24 September 1993 Excitation spectroscopy on single molecules in solids at low temperatures
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Proceedings Volume 1711, High-Performance Optical Spectrometry; (1993) https://doi.org/10.1117/12.155640
Event: High Performance Optical Spectrometry, 1992, Warsaw, Poland
By severely reducing the number of solute molecules in the illuminated sample, the optical resonances of individual molecules can be resolved in a fluorescence excitation spectrum. Single molecule lines can be studied as a function of time and temperature: sudden jumps of their resonance frequencies are due to spectral diffusion processes. The signal from a single molecule displays specific correlations which makes time-resolved studies possible. Here, emphasis is put on photon-bunching arising from intersystem crossing (ISC). ISC rates are deduced from the observed decay rates of the correlation and are found to differ from molecule to molecule. A single molecule is a truly local probe of its environment by means of which fundamental studies of the matrix dynamics as well as nanophysics experiments may be undertaken.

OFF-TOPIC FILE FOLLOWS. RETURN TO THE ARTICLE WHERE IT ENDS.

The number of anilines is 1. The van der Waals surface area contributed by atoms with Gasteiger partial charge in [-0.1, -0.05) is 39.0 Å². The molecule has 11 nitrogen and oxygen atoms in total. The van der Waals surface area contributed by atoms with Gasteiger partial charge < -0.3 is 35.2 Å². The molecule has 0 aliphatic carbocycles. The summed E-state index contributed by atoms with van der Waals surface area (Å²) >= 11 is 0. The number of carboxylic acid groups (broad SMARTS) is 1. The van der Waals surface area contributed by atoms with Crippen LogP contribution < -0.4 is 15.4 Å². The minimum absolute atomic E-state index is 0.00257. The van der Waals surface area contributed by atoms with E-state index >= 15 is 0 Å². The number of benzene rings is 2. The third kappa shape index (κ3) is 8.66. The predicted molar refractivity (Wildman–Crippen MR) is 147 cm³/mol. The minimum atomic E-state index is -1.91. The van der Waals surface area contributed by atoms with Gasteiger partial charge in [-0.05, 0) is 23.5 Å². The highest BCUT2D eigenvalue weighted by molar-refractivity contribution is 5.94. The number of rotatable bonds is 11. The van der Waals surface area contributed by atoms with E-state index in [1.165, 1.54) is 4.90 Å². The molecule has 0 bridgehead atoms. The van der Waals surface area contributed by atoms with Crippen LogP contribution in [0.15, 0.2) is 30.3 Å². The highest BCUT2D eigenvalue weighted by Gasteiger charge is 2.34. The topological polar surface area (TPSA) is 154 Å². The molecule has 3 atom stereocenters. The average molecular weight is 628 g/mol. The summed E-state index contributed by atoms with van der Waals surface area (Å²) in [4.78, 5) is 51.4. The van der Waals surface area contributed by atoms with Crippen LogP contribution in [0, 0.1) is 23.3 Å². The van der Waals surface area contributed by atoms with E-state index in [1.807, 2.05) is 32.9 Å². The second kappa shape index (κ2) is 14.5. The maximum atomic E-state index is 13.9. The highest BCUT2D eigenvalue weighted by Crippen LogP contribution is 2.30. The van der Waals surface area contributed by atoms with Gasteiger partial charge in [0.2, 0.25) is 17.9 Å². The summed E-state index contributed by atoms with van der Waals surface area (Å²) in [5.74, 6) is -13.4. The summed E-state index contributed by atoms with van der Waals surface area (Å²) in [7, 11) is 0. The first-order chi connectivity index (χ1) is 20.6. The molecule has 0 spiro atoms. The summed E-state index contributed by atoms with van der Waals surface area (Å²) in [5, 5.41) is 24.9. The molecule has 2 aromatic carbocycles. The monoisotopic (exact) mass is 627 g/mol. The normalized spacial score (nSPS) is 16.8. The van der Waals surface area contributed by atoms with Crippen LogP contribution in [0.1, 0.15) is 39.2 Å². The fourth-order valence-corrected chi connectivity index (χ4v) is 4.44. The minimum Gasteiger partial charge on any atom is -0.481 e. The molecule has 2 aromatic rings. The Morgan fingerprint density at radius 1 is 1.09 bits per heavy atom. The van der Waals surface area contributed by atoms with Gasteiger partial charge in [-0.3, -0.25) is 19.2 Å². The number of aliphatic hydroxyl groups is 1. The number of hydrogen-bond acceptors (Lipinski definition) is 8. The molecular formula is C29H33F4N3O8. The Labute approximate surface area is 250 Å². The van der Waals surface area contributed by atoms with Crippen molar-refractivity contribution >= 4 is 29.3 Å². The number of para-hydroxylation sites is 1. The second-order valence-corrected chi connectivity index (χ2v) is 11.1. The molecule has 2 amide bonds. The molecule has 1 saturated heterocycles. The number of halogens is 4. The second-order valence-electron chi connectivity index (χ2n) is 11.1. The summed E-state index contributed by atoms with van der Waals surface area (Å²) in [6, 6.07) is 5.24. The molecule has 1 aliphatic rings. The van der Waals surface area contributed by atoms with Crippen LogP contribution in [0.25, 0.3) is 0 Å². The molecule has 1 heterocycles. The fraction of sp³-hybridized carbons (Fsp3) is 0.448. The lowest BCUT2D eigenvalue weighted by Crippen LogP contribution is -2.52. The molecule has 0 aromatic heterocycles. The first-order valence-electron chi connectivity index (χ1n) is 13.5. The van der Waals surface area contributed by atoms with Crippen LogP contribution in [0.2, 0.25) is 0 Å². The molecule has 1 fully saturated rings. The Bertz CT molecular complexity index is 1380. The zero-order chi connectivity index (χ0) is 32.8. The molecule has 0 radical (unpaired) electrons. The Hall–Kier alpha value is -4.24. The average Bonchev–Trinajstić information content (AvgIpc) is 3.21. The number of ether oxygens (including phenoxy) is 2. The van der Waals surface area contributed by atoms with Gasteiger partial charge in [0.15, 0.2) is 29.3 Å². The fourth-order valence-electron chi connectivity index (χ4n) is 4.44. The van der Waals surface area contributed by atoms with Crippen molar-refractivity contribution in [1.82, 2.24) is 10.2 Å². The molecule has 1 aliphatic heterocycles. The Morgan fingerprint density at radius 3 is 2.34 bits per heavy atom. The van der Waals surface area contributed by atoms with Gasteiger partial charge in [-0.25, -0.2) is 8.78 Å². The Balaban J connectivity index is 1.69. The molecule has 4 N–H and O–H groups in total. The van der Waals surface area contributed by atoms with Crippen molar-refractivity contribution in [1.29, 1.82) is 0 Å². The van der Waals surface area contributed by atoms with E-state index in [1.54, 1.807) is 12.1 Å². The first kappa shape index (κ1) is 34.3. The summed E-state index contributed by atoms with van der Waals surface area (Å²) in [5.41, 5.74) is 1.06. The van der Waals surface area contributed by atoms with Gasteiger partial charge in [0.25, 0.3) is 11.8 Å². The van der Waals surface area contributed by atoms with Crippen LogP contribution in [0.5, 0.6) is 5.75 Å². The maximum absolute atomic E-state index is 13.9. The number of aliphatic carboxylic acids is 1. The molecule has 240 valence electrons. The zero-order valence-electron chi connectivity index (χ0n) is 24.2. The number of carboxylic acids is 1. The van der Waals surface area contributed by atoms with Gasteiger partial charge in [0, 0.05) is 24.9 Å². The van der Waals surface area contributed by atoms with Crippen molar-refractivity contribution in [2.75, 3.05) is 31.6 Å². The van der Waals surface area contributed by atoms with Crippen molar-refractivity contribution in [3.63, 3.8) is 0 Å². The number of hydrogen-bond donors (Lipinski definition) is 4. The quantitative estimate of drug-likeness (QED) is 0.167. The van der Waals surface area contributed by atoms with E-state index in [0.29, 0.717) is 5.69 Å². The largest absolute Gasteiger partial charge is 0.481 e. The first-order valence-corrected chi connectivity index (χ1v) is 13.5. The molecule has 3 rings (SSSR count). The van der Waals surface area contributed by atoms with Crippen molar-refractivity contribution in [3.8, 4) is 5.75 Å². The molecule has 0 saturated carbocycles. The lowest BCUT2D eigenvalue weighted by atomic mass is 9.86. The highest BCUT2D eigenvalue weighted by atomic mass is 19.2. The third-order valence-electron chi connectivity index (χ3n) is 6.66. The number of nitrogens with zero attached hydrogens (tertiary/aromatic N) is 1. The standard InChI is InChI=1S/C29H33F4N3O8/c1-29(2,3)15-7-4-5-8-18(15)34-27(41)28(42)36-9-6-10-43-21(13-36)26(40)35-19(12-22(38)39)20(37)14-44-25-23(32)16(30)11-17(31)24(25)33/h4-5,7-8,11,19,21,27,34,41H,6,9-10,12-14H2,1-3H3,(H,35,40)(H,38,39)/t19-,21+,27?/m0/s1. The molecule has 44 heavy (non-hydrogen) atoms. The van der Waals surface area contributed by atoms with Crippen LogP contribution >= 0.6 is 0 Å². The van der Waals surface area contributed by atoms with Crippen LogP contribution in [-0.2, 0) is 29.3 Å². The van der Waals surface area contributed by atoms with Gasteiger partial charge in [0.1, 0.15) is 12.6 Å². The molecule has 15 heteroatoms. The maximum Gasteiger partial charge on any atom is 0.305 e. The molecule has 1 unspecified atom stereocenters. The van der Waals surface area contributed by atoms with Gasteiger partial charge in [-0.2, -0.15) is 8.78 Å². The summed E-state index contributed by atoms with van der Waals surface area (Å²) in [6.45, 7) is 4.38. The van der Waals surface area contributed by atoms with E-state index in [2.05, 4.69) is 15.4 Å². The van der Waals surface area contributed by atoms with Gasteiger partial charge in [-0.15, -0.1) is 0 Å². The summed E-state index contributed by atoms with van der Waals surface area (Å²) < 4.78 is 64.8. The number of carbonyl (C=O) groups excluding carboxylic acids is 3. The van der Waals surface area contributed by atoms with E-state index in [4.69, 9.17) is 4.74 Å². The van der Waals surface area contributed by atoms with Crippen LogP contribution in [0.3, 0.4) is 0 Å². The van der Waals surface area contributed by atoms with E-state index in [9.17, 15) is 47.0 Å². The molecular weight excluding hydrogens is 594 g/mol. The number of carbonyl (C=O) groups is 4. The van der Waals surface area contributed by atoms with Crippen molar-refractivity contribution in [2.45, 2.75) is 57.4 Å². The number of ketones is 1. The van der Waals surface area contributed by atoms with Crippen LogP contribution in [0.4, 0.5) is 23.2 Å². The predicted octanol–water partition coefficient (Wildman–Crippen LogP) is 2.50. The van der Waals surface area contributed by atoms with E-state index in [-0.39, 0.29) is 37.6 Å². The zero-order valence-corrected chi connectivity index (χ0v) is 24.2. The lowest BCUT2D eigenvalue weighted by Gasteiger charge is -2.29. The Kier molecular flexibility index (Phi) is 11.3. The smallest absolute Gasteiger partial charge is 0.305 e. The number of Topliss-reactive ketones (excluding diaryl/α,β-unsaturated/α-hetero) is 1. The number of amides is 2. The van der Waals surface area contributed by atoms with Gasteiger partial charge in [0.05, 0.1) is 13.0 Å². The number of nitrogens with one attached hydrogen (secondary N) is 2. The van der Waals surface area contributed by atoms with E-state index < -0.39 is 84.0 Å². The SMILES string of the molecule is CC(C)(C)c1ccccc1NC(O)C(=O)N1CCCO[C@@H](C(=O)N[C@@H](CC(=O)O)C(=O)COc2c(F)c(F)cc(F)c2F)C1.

© (1993) COPYRIGHT Society of Photo-Optical Instrumentation Engineers (SPIE). Downloading of the abstract is permitted for personal use only.
L. Fleury, L. Fleury, H. Talon, H. Talon, J. Bernard, J. Bernard, M. Orrit, M. Orrit, } "Excitation spectroscopy on single molecules in solids at low temperatures", Proc. SPIE 1711, High-Performance Optical Spectrometry, (24 September 1993); doi: 10.1117/12.155640; https://doi.org/10.1117/12.155640

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